Many a time the question is asked about how many exercises a workout should contain, how many sets of each exercise should be done and finally how many reps each of these sets should have. The answer really depends on your goals and what you want to get out of your workout.
Before going into the details, here is the summary of the answer:
- If your focus is on weight loss and the gain of definition, then the recommendation is to go for 4 to 6 exercises when working out a body part, e.g the chest. Each of these exercises should contain 4 sets. Each set 12 to 15 reps.
- If your focus is on gaining muscle mass, then go for 4 to 5 exercises again per workout. An exercise should have 4 sets while each set should have 8 to 12 reps with 10 being the magic number.
- Lastly, if your goal is to gain strength, then your workout should have 3 to 4 exercises. Each exercise 3 sets instead of 4 and each set should be 6 to 8 reps.
It is very important to note that for each of the 3 recommendations above, your weights should be picked in a way that you barely make the last 2 reps of each set of each exercise. As in, you reach the point of failure by the end of each set on your own.
You can have an extra set of hands to avoid any accidents but not to help you with the weights. This clearly means that you will be carrying heavier weights at an overall smaller number of reps for strength training while your weights will be lighter at a higher number of reps for definition with the gain of muscle mass being in between.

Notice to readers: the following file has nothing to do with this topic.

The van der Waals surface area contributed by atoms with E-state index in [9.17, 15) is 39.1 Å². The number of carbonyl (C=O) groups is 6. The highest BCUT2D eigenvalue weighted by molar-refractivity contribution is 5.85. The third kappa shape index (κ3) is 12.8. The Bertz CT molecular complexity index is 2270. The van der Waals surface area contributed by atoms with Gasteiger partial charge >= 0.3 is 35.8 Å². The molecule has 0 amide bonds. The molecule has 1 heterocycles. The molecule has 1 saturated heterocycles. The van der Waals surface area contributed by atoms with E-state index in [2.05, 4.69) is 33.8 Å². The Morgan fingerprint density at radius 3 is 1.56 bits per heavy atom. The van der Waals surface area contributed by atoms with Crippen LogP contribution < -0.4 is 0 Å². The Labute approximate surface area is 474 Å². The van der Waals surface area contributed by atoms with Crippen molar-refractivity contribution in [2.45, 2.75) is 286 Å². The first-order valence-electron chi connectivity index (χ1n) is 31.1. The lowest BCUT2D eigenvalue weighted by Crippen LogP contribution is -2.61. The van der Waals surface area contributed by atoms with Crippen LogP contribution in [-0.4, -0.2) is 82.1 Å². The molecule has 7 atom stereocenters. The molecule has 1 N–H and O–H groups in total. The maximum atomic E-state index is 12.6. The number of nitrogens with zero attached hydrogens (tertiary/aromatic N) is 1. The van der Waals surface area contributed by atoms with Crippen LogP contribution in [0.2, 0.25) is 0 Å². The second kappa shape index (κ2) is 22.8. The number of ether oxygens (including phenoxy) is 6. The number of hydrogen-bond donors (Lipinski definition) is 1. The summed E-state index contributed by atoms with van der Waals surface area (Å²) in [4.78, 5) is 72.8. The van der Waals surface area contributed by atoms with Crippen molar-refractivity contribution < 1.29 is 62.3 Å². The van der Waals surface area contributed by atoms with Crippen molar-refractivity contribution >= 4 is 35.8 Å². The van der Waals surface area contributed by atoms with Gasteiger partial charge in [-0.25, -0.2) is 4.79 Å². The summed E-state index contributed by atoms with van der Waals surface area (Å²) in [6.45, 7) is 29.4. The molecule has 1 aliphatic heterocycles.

The main reason lies in the different types of fiber muscles are made out of. Muscle fibers are divided mainly in two: a) slow twitching b) fast twitching whereas there are two sub types of the later: IIa and IIb. Regardless the type, muscle fibers are responsible for the contraction of the muscles.
So for muscles to contract and perform, they require energy. Energy comes from burning fuel. Fuel is food, nutrition: There are 3 main types of food from a fuel burning perspective: carbohydrates, fats, proteins whereas proteins are used for maintaining and repairing damaged muscle and the former two are used for providing energy.
Depending on the type of activity, its intensity and duration, different muscle fibers are used. For slow, low-intensity activities the slow twitching fiber step in triggering aerobic metabolism, meaning that the body will rely on burning fat with the help of oxygen. The composition of slow twitching fibers makes them efficient in leveraging oxygen to extract energy out of fat.
This leads to light weights, slow easy movements and a high number of reps to be ideal for burning fat. Oxygen can burn up carbs much faster and free needed energy for faster, more intense movements. Now let's step aside for one moment and discuss muscle growth and then tie it all together: It might seem contradictory at first but muscle building is all about muscle destruction!
When muscles lift heavy weight in a repetitive manner, the resistance leads to tearing the muscle tissues. The organism being genetically coded to perform re-generation of certain tissues, goes ahead and starts replacing the torn tissue and overcompensates to be better equipped for "future shocks" and voila! The muscle grows. When using heavy weights, the fast twitching fibers set in after the slow twitching ones are exhausted.
Fast twitching fibers go a different energy pathway, triggering anaerobic metabolism. Anaerobic metabolism means that energy is provided without the help of oxygen, as this is a much faster process. However these are bursts of energy that only last for a few seconds.
Generally speaking any exercise will utilize both types of fiber in different ratios and resort to all sources of energy, again in different ratios depending on the activity. So you will always burn fat, carbs and use up protein for repairing damaged muscle, however in different ratios depending on the intensity and duration of your exercise which takes us back to the first section of this article.